Verdict: @!#?@! (That would be NO!)

Q*Bert’s Qubes
Platform: Atari 2600
Year: 1983
Designed by Todd Marshall
Published by Parker Bros.

Many of the Atari collectors who helped me to better understand that scene told me that Atari Age isn’t considered the be-all, end-all of rarity charting. While they’re considered mostly accurate, there’s a few games where their rarity is called into question. This is one such game. They have Q*Bert’s Qubes listed as a 9-out-of-10 in rarity, but most of the people I spoke with say that it’s probably closer to a 7 or an 8. Still incredibly hard to find, so much so that someone randomly stumbling upon a copy without actively searching for it would be a very lucky person, indeed. But, compared to other games in that 9 out of 10 range, which are holy grail levels of “oh my god” for game collectors, Q*Bert’s Qubes doesn’t seem ungodly rare. The apparent disconnect between its perceived rarity and its actual rarity might be a territorial thing. Q*Bert’s Qubes was distributed in limited quantities only to some Sears locations in the eastern US, along with a department chain called Hills. It’s possible that the game was never sold west of Eastern Ohio, and if collectors from the western United States never just found it at garage sales or second hand stores, it might have given off the impression of Q*Bert’s Qubes being more scarce than it actually is.

Q*Bert Qubes is a fairly impressive technical effort, and I kind of wish I liked it a lot more than I did. Which, if I’m being honest, isn’t much at all. There’s a diamond made of sixteen cubes that you have to rotate by hopping around them, Q*Bert-style. Just barely outside the playfield.. in fact, it looks like it COULD be part of the playfield.. is a target cube, and the object is to match the cubes to the pattern it shows. To clear a level, you have to match any of the patterns you’re shown at the start, starting with a simple tic-tac-toe like straight line, but eventually being multiple blocks that zig-zag around. While you do this, enemies hop around at you. You know you have the right orientation when a cube turns completely green, and in early stages, it locks into place. After so many levels, you can undo the correct position, and you’ll have to just to avoid enemies. It seems fun, but I found Q*Bert’s Qubes to be a completely joyless grind, really. Once you figure out how to quickly rotate the cubes the way you want, it’s a bore. I actually liked the enemy design the most. The rat that dies if you get it to hop onto a cube still rotating from your leap is a clever idea, but that’s all Qubes has going for it.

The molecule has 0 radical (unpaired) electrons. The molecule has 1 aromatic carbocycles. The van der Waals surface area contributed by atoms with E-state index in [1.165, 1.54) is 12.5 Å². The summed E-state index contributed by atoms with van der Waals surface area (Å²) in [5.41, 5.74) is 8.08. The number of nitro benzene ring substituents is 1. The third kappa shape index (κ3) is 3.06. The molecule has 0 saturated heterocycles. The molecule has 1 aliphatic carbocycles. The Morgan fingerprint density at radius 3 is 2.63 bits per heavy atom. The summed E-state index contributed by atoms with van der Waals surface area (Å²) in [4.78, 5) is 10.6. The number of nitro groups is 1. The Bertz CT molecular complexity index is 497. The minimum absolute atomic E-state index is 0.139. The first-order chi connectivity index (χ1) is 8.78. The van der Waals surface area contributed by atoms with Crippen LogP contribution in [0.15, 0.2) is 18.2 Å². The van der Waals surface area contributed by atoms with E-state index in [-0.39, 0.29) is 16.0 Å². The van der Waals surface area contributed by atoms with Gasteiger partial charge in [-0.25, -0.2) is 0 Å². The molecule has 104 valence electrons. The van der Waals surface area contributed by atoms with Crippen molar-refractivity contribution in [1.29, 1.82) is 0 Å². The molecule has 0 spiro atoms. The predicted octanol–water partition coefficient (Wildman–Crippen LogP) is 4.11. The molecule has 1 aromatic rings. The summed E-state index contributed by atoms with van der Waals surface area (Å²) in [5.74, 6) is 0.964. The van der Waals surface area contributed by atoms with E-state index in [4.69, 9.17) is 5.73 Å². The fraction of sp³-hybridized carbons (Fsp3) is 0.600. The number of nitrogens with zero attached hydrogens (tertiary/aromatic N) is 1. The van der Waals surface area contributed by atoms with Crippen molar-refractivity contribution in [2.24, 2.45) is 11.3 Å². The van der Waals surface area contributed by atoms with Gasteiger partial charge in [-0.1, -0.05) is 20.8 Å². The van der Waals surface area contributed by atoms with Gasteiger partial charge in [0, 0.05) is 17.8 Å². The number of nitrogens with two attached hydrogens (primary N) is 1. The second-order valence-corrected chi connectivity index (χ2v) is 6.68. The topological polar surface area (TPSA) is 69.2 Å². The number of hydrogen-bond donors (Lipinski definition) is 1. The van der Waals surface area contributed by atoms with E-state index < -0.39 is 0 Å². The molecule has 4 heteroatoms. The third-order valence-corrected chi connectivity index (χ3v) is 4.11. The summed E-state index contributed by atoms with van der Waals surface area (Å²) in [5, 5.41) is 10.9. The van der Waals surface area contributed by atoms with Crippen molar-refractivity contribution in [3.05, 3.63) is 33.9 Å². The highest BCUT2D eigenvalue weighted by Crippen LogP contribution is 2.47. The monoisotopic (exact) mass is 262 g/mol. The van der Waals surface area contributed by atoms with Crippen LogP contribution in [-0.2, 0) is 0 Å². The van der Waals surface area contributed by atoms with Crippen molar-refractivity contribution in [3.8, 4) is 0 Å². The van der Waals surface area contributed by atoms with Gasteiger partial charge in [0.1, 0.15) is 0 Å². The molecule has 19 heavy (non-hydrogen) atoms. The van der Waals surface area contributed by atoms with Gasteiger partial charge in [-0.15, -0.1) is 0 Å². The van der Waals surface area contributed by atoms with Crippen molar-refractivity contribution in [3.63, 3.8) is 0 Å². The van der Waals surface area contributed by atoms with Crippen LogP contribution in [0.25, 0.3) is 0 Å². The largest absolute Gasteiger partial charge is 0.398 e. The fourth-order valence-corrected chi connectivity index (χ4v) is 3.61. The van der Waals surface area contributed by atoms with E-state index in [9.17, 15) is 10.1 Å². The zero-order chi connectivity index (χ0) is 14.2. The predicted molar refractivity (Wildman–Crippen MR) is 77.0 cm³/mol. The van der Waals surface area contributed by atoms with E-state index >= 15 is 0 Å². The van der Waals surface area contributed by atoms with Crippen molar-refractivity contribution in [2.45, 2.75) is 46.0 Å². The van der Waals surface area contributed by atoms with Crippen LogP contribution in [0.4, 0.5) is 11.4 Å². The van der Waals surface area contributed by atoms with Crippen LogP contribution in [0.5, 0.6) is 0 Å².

Verdict: NO!

Save the Whales
Platform: Atari 2600
Released through Control Video Corporation’s GameLine Modem
Designed by Steve Beck
Would have been published by Fox, Distributed by Control Video Corporation

The other two games in this Greenpeace-based series would have been based around Dutch Elm Disease (“Dutch Elm Defender”) and seal clubbing (“Attack of the Baby Seals”). I swear to God, I’m not making those names up.